• Leverage real-world experience: Subject matter experts or use-case architects are people with real-world experience and know what it is like to be storage or network administrators. Their job is to work closely with product managers to write clear use cases and to ensure the product managers, and interaction designers skilled in cognitive science, perception, and ethnography (i.e. the science of individual cultures and societies), understand user tasks and point of views. Use-case architects are particularly valuable at the beginning of the design process when they conduct research to make sure that they understand the users, including their goals and tasks.  They might research how other products in the same domain operate or they might simply already know, based on their own experiences. They create step-by-step use cases from the requirements supplied by product management, and then review these use cases with customers.  They also work with the interaction designers to create task flows that the order of operations makes sense for the users. Lastly, use-case architects work closely with interaction designers and developers to iterate (revise) user interfaces based on user feedback.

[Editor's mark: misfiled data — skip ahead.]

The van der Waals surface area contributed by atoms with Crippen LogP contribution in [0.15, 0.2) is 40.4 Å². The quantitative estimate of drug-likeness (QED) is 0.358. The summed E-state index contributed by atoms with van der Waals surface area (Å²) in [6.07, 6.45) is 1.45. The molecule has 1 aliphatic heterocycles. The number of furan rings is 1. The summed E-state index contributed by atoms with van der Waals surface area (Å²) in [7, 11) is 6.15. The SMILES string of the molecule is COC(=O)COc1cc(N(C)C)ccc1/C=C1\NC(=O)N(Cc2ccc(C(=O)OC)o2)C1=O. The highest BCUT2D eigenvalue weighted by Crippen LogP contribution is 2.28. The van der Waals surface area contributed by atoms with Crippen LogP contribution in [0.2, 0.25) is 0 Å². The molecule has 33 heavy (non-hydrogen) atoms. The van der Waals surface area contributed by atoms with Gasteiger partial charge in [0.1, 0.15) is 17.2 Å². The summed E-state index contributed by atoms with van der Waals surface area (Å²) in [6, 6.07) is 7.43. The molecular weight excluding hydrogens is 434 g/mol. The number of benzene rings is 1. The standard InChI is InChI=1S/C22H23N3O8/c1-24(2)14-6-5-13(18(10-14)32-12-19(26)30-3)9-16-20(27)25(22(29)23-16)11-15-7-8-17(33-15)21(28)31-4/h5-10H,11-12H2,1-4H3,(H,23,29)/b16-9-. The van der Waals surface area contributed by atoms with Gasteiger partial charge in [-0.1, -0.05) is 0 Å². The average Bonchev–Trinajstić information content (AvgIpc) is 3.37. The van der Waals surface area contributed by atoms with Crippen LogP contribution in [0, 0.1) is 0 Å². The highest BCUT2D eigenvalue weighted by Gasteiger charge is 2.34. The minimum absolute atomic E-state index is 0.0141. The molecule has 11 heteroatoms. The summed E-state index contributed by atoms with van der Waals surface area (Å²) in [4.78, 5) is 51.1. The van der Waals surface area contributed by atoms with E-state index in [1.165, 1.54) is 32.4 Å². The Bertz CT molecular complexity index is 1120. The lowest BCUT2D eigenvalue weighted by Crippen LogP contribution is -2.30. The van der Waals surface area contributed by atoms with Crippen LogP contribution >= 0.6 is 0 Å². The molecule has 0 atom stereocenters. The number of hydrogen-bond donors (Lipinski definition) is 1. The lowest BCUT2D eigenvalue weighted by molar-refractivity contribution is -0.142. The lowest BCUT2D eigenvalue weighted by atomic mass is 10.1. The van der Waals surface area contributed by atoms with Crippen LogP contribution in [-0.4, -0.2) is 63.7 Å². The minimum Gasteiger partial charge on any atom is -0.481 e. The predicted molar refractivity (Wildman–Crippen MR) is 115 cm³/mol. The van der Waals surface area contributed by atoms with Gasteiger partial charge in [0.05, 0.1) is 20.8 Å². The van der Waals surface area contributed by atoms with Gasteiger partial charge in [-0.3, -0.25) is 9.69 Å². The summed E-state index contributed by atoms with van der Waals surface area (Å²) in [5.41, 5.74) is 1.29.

• Conduct site visits and contextual inquires: Customer site visits in the context of real-world use contribute invaluable information to the design process. Interestingly, the EMC UXD team finds it useful to photograph real users in their work environments.  Photographs help to reinforce that the users are real people with lives and interests outside of their jobs, which they would probably prefer to spend their leisure time on instead of dealing with an outage or other unplanned event. The EMC UXD team recently had the opportunity to observe several EMC ProSphere storage management software implementations, for example.  By observing the installation and set-up process, the team was able to identify several ways to improve the user interface to make it easier for customers to deploy ProSphere.